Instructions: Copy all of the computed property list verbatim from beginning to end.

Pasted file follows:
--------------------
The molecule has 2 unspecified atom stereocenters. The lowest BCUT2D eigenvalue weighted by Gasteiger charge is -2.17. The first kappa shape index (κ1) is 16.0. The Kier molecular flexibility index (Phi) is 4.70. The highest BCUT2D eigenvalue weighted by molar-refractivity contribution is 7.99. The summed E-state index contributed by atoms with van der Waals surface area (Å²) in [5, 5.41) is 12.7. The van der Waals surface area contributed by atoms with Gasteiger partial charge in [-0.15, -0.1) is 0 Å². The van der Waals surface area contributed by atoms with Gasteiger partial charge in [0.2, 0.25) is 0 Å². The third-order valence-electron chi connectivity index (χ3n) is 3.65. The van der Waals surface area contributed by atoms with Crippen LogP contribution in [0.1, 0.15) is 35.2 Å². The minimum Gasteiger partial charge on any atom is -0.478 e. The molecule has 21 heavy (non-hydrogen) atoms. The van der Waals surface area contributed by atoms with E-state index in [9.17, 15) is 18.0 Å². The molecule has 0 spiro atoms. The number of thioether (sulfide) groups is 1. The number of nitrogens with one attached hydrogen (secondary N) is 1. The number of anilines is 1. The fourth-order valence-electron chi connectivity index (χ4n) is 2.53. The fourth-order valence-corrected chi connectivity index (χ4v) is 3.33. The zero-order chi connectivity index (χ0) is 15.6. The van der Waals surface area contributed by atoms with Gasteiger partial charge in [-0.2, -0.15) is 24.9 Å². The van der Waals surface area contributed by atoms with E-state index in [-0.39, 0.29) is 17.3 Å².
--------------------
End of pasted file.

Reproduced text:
The molecule has 2 unspecified atom stereocenters. The lowest BCUT2D eigenvalue weighted by Gasteiger charge is -2.17. The first kappa shape index (κ1) is 16.0. The Kier molecular flexibility index (Phi) is 4.70. The highest BCUT2D eigenvalue weighted by molar-refractivity contribution is 7.99. The summed E-state index contributed by atoms with van der Waals surface area (Å²) in [5, 5.41) is 12.7. The van der Waals surface area contributed by atoms with Gasteiger partial charge in [-0.15, -0.1) is 0 Å². The van der Waals surface area contributed by atoms with Gasteiger partial charge in [0.2, 0.25) is 0 Å². The third-order valence-electron chi connectivity index (χ3n) is 3.65. The van der Waals surface area contributed by atoms with Crippen LogP contribution in [0.1, 0.15) is 35.2 Å². The minimum Gasteiger partial charge on any atom is -0.478 e. The molecule has 21 heavy (non-hydrogen) atoms. The van der Waals surface area contributed by atoms with E-state index in [9.17, 15) is 18.0 Å². The molecule has 0 spiro atoms. The number of thioether (sulfide) groups is 1. The number of nitrogens with one attached hydrogen (secondary N) is 1. The number of anilines is 1. The fourth-order valence-electron chi connectivity index (χ4n) is 2.53. The fourth-order valence-corrected chi connectivity index (χ4v) is 3.33. The zero-order chi connectivity index (χ0) is 15.6. The van der Waals surface area contributed by atoms with Gasteiger partial charge in [-0.2, -0.15) is 24.9 Å². The van der Waals surface area contributed by atoms with E-state index in [-0.39, 0.29) is 17.3 Å².